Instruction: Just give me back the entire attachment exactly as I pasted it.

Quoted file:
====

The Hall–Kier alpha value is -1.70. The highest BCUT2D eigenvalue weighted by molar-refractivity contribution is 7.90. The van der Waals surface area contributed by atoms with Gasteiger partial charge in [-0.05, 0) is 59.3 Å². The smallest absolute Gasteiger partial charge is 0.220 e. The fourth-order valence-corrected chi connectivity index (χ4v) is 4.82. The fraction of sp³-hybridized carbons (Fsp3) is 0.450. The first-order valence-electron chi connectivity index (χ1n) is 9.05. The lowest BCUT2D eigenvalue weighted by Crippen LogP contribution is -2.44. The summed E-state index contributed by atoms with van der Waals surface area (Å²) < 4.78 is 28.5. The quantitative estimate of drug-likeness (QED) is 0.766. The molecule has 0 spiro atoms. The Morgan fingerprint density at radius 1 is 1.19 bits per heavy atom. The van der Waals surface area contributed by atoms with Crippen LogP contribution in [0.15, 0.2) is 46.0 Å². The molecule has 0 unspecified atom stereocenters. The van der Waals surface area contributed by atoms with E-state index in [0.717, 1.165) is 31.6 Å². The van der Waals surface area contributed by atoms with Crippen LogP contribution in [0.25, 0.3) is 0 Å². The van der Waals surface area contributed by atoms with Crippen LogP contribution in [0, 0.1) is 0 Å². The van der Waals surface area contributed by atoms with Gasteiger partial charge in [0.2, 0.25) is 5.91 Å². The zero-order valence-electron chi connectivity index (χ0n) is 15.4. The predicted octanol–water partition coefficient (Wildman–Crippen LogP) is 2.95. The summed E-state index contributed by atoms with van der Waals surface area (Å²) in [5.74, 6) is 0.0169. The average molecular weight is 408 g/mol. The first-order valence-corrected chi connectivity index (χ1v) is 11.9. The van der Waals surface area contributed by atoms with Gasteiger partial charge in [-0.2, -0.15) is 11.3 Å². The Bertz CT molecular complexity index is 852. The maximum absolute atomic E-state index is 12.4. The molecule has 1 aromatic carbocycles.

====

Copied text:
The Hall–Kier alpha value is -1.70. The highest BCUT2D eigenvalue weighted by molar-refractivity contribution is 7.90. The van der Waals surface area contributed by atoms with Gasteiger partial charge in [-0.05, 0) is 59.3 Å². The smallest absolute Gasteiger partial charge is 0.220 e. The fourth-order valence-corrected chi connectivity index (χ4v) is 4.82. The fraction of sp³-hybridized carbons (Fsp3) is 0.450. The first-order valence-electron chi connectivity index (χ1n) is 9.05. The lowest BCUT2D eigenvalue weighted by Crippen LogP contribution is -2.44. The summed E-state index contributed by atoms with van der Waals surface area (Å²) < 4.78 is 28.5. The quantitative estimate of drug-likeness (QED) is 0.766. The molecule has 0 spiro atoms. The Morgan fingerprint density at radius 1 is 1.19 bits per heavy atom. The van der Waals surface area contributed by atoms with Crippen LogP contribution in [0.15, 0.2) is 46.0 Å². The molecule has 0 unspecified atom stereocenters. The van der Waals surface area contributed by atoms with E-state index in [0.717, 1.165) is 31.6 Å². The van der Waals surface area contributed by atoms with Crippen LogP contribution in [0.25, 0.3) is 0 Å². The van der Waals surface area contributed by atoms with Crippen LogP contribution in [0, 0.1) is 0 Å². The van der Waals surface area contributed by atoms with Gasteiger partial charge in [0.2, 0.25) is 5.91 Å². The zero-order valence-electron chi connectivity index (χ0n) is 15.4. The predicted octanol–water partition coefficient (Wildman–Crippen LogP) is 2.95. The summed E-state index contributed by atoms with van der Waals surface area (Å²) in [5.74, 6) is 0.0169. The average molecular weight is 408 g/mol. The first-order valence-corrected chi connectivity index (χ1v) is 11.9. The van der Waals surface area contributed by atoms with Gasteiger partial charge in [-0.2, -0.15) is 11.3 Å². The Bertz CT molecular complexity index is 852. The maximum absolute atomic E-state index is 12.4. The molecule has 1 aromatic carbocycles.